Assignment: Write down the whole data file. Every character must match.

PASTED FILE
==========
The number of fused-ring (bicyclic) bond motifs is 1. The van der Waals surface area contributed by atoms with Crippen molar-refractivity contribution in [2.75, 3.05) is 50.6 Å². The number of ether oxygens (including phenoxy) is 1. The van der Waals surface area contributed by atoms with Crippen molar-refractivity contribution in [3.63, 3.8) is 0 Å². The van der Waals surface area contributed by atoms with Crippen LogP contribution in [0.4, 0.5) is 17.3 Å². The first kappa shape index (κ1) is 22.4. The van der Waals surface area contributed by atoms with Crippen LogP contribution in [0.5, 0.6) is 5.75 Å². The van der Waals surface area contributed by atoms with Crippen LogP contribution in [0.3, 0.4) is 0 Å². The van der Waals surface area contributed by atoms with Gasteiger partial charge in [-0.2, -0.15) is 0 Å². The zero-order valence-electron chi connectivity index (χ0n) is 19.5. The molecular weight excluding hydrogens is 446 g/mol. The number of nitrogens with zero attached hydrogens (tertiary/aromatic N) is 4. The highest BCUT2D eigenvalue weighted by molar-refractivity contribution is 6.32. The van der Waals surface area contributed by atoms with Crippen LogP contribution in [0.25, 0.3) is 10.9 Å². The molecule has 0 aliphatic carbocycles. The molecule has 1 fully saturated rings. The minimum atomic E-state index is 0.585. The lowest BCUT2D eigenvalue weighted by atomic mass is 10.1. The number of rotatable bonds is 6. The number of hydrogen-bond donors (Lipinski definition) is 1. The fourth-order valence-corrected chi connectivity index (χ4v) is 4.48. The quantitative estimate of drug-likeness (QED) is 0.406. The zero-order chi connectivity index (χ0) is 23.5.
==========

The number of fused-ring (bicyclic) bond motifs is 1. The van der Waals surface area contributed by atoms with Crippen molar-refractivity contribution in [2.75, 3.05) is 50.6 Å². The number of ether oxygens (including phenoxy) is 1. The van der Waals surface area contributed by atoms with Crippen molar-refractivity contribution in [3.63, 3.8) is 0 Å². The van der Waals surface area contributed by atoms with Crippen LogP contribution in [0.4, 0.5) is 17.3 Å². The first kappa shape index (κ1) is 22.4. The van der Waals surface area contributed by atoms with Crippen LogP contribution in [0.5, 0.6) is 5.75 Å². The van der Waals surface area contributed by atoms with Crippen LogP contribution in [0.3, 0.4) is 0 Å². The van der Waals surface area contributed by atoms with Gasteiger partial charge in [-0.2, -0.15) is 0 Å². The zero-order valence-electron chi connectivity index (χ0n) is 19.5. The molecular weight excluding hydrogens is 446 g/mol. The number of nitrogens with zero attached hydrogens (tertiary/aromatic N) is 4. The highest BCUT2D eigenvalue weighted by molar-refractivity contribution is 6.32. The van der Waals surface area contributed by atoms with Crippen LogP contribution in [0.25, 0.3) is 10.9 Å². The molecule has 0 aliphatic carbocycles. The molecule has 1 fully saturated rings. The minimum atomic E-state index is 0.585. The lowest BCUT2D eigenvalue weighted by atomic mass is 10.1. The number of rotatable bonds is 6. The number of hydrogen-bond donors (Lipinski definition) is 1. The fourth-order valence-corrected chi connectivity index (χ4v) is 4.48. The quantitative estimate of drug-likeness (QED) is 0.406. The zero-order chi connectivity index (χ0) is 23.5.